“This program should never have been used on children and should not be continued to be used on anyone. It is now incumbent on the State to redress the wrongs this program has inflicted on young people and their families as a result of the operation of the program. The impacts on all people should now also be subjected to the same scrutiny and the program abandoned in its entirety.”

UNSW School of Law, Society and Criminology Senior Lecturer Dr Vicki Sentas said on Monday: "We’ve been saying for years that the STMP is oppressive and discriminatory and can’t be reformed."

"The police say they will replace the STMP with something else. But more police designed and police led programs are not the solution. Aboriginal controlled community organisations must be involved. There must be ongoing oversight by the LECC over what happens next," she said.

"The research is clear that therapeutic community-led solutions best support children’s needs and lead to positive outcomes for families and for crime rates, not over-policing."

PIAC chief executive
Jonathon Hunyor described the report as a "bombshell".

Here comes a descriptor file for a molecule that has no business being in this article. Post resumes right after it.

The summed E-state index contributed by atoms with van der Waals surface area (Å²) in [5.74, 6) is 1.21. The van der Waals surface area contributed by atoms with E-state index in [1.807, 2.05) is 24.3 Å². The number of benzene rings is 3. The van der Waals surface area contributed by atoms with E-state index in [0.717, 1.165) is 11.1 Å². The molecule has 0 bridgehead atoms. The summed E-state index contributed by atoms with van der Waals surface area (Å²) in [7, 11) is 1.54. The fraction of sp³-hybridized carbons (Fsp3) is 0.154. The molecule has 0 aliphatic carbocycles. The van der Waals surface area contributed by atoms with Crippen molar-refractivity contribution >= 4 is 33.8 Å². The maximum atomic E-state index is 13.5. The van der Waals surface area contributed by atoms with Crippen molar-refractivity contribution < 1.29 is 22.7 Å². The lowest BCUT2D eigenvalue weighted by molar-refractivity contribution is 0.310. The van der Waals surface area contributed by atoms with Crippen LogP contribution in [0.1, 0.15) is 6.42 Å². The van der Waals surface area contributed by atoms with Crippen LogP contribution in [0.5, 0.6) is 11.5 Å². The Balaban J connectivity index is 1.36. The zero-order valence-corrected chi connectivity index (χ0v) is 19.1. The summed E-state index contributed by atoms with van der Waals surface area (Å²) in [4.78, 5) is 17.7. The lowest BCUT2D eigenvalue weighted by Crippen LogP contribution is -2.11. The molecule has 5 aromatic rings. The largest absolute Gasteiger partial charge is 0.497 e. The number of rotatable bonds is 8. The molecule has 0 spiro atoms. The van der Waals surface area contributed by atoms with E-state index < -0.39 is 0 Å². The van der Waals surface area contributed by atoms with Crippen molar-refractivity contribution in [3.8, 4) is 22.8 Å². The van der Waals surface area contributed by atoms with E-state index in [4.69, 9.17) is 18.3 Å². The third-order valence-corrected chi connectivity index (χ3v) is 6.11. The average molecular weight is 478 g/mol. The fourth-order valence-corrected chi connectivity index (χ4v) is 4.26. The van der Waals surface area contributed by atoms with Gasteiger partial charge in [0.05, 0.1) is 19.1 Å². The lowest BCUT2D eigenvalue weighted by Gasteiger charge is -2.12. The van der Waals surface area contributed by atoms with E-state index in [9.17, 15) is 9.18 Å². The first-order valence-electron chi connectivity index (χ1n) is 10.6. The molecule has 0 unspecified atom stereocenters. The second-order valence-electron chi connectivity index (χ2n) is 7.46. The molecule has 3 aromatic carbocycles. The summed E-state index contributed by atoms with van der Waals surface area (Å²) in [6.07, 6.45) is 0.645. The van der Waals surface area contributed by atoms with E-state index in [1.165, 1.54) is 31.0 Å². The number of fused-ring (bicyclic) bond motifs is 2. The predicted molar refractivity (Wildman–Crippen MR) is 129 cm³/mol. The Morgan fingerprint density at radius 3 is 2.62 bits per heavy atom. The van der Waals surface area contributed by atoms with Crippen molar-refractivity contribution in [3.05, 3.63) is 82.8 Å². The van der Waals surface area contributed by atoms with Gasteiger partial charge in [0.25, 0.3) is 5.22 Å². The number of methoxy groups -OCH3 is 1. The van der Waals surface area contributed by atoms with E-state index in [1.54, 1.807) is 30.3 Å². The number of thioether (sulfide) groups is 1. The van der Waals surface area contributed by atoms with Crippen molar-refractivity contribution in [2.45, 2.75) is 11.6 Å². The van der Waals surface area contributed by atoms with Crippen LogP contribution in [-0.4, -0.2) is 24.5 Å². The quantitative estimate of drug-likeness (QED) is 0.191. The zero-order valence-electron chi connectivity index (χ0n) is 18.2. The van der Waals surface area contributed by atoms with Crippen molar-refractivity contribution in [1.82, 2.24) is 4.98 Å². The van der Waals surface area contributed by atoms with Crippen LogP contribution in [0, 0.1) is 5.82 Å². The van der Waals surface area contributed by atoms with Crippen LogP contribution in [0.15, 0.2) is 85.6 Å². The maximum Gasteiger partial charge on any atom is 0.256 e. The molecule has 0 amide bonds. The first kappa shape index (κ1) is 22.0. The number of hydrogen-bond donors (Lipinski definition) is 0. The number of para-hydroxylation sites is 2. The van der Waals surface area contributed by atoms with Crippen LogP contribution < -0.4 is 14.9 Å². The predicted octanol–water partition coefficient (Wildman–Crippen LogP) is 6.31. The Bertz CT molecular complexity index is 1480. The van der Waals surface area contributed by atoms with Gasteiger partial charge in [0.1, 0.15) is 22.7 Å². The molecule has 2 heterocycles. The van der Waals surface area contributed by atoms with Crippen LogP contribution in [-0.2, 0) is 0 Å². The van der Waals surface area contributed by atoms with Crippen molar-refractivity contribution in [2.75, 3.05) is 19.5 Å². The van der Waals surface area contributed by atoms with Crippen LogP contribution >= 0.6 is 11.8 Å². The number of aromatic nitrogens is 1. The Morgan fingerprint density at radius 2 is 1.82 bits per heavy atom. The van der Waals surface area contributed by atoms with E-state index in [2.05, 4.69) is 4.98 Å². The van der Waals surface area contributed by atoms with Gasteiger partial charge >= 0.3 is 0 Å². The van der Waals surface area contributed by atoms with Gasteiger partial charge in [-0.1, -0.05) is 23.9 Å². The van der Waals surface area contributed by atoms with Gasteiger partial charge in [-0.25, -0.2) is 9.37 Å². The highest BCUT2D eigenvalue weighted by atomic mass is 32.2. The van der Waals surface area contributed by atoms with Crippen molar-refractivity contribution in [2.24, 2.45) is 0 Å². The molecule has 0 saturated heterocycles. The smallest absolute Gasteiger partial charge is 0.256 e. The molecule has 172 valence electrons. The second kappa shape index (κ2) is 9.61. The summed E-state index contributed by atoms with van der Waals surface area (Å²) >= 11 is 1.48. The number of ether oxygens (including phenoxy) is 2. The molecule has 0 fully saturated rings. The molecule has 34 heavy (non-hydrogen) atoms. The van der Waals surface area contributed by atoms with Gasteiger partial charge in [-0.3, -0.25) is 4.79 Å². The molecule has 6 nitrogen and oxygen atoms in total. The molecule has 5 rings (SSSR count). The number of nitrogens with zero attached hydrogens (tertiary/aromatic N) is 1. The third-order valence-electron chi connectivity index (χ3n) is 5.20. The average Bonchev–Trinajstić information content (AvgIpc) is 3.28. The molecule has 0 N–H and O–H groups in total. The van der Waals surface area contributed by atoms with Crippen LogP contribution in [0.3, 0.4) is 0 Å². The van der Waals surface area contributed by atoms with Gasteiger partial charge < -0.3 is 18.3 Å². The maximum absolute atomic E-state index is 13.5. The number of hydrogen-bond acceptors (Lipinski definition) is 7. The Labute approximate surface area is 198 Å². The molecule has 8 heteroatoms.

"Police have been exposed for acting unlawfully in their harassment of young people under the STMP," he said.

"The LECC has concluded that Police ignored the complex needs of young people and used highly intrusive strategies that were unreasonable, unjust and oppressive.

"It is damning that Police took no steps to address the over-policing of Aboriginal young people under the STMP despite the LECC having highlighted this issue in their interim 2020 report.

"NSW Police needs to comprehensively re-set its approach to young people, with external input and oversight, to avoid a repeat of the failure and misconduct exposed by the LECC."

The Shopfront Youth Legal Centre Principal Solicitor Jane Sanders welcomed the news the STMP would no longer be used for young people.

"We meet a lot of young people whose lives are being disrupted every day by stops, searches, and surveillance. Repeated visits from police also affect their families and neighbours – for some young people that’s caused them to lose their housing," she said.

"Most of these young people are not serious offenders. Some of them have never even been charged. But police seem to target them simply because of who their friends are, where they spend time, or because they fit a certain profile."